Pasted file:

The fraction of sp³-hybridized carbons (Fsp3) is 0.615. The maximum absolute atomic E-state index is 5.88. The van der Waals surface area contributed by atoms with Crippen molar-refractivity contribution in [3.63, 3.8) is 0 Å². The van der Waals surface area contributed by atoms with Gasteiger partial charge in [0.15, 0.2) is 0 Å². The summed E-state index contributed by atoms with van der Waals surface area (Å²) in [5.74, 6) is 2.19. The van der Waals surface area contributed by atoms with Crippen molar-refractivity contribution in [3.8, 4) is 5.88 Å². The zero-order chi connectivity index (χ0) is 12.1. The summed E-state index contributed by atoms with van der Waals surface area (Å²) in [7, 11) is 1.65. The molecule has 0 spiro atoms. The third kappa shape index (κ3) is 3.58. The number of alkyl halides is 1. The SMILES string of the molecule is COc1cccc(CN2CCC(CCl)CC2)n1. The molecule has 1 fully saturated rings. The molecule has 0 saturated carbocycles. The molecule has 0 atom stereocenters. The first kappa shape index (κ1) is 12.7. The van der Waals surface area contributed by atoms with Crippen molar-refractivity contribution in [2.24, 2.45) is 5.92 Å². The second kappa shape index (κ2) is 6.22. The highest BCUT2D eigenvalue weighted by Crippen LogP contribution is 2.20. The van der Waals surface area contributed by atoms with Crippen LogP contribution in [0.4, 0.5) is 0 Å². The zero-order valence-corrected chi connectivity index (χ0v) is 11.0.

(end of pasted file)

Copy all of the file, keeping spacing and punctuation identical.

The fraction of sp³-hybridized carbons (Fsp3) is 0.615. The maximum absolute atomic E-state index is 5.88. The van der Waals surface area contributed by atoms with Crippen molar-refractivity contribution in [3.63, 3.8) is 0 Å². The van der Waals surface area contributed by atoms with Gasteiger partial charge in [0.15, 0.2) is 0 Å². The summed E-state index contributed by atoms with van der Waals surface area (Å²) in [5.74, 6) is 2.19. The van der Waals surface area contributed by atoms with Crippen molar-refractivity contribution in [3.8, 4) is 5.88 Å². The zero-order chi connectivity index (χ0) is 12.1. The summed E-state index contributed by atoms with van der Waals surface area (Å²) in [7, 11) is 1.65. The molecule has 0 spiro atoms. The third kappa shape index (κ3) is 3.58. The number of alkyl halides is 1. The SMILES string of the molecule is COc1cccc(CN2CCC(CCl)CC2)n1. The molecule has 1 fully saturated rings. The molecule has 0 saturated carbocycles. The molecule has 0 atom stereocenters. The first kappa shape index (κ1) is 12.7. The van der Waals surface area contributed by atoms with Crippen molar-refractivity contribution in [2.24, 2.45) is 5.92 Å². The second kappa shape index (κ2) is 6.22. The highest BCUT2D eigenvalue weighted by Crippen LogP contribution is 2.20. The van der Waals surface area contributed by atoms with Crippen LogP contribution in [0.4, 0.5) is 0 Å². The zero-order valence-corrected chi connectivity index (χ0v) is 11.0.